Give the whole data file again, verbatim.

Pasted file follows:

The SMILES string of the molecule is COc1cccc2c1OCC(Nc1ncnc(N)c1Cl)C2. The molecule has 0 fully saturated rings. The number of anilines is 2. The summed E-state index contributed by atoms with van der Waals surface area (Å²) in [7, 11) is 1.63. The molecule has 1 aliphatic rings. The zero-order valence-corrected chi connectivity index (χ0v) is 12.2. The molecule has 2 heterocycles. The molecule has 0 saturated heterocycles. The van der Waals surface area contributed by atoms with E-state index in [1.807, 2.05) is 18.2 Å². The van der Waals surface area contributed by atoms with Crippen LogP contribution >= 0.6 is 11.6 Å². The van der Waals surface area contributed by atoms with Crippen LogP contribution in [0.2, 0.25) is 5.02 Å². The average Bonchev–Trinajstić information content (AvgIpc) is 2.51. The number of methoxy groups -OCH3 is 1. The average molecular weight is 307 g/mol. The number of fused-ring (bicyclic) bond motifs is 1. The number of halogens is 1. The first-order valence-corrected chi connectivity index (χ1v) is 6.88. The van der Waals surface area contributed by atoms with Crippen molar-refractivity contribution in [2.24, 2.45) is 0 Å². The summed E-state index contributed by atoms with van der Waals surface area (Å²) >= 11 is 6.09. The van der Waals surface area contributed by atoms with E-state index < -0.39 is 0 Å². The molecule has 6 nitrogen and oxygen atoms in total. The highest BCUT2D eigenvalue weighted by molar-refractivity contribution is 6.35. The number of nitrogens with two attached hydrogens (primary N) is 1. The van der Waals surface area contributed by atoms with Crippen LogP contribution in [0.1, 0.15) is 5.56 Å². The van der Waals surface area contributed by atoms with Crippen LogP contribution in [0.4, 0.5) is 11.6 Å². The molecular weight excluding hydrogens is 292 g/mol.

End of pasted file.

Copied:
The SMILES string of the molecule is COc1cccc2c1OCC(Nc1ncnc(N)c1Cl)C2. The molecule has 0 fully saturated rings. The number of anilines is 2. The summed E-state index contributed by atoms with van der Waals surface area (Å²) in [7, 11) is 1.63. The molecule has 1 aliphatic rings. The zero-order valence-corrected chi connectivity index (χ0v) is 12.2. The molecule has 2 heterocycles. The molecule has 0 saturated heterocycles. The van der Waals surface area contributed by atoms with E-state index in [1.807, 2.05) is 18.2 Å². The van der Waals surface area contributed by atoms with Crippen LogP contribution >= 0.6 is 11.6 Å². The van der Waals surface area contributed by atoms with Crippen LogP contribution in [0.2, 0.25) is 5.02 Å². The average Bonchev–Trinajstić information content (AvgIpc) is 2.51. The number of methoxy groups -OCH3 is 1. The average molecular weight is 307 g/mol. The number of fused-ring (bicyclic) bond motifs is 1. The number of halogens is 1. The first-order valence-corrected chi connectivity index (χ1v) is 6.88. The van der Waals surface area contributed by atoms with Crippen molar-refractivity contribution in [2.24, 2.45) is 0 Å². The summed E-state index contributed by atoms with van der Waals surface area (Å²) >= 11 is 6.09. The van der Waals surface area contributed by atoms with E-state index < -0.39 is 0 Å². The molecule has 6 nitrogen and oxygen atoms in total. The highest BCUT2D eigenvalue weighted by molar-refractivity contribution is 6.35. The number of nitrogens with two attached hydrogens (primary N) is 1. The van der Waals surface area contributed by atoms with Crippen LogP contribution in [0.1, 0.15) is 5.56 Å². The van der Waals surface area contributed by atoms with Crippen LogP contribution in [0.4, 0.5) is 11.6 Å². The molecular weight excluding hydrogens is 292 g/mol.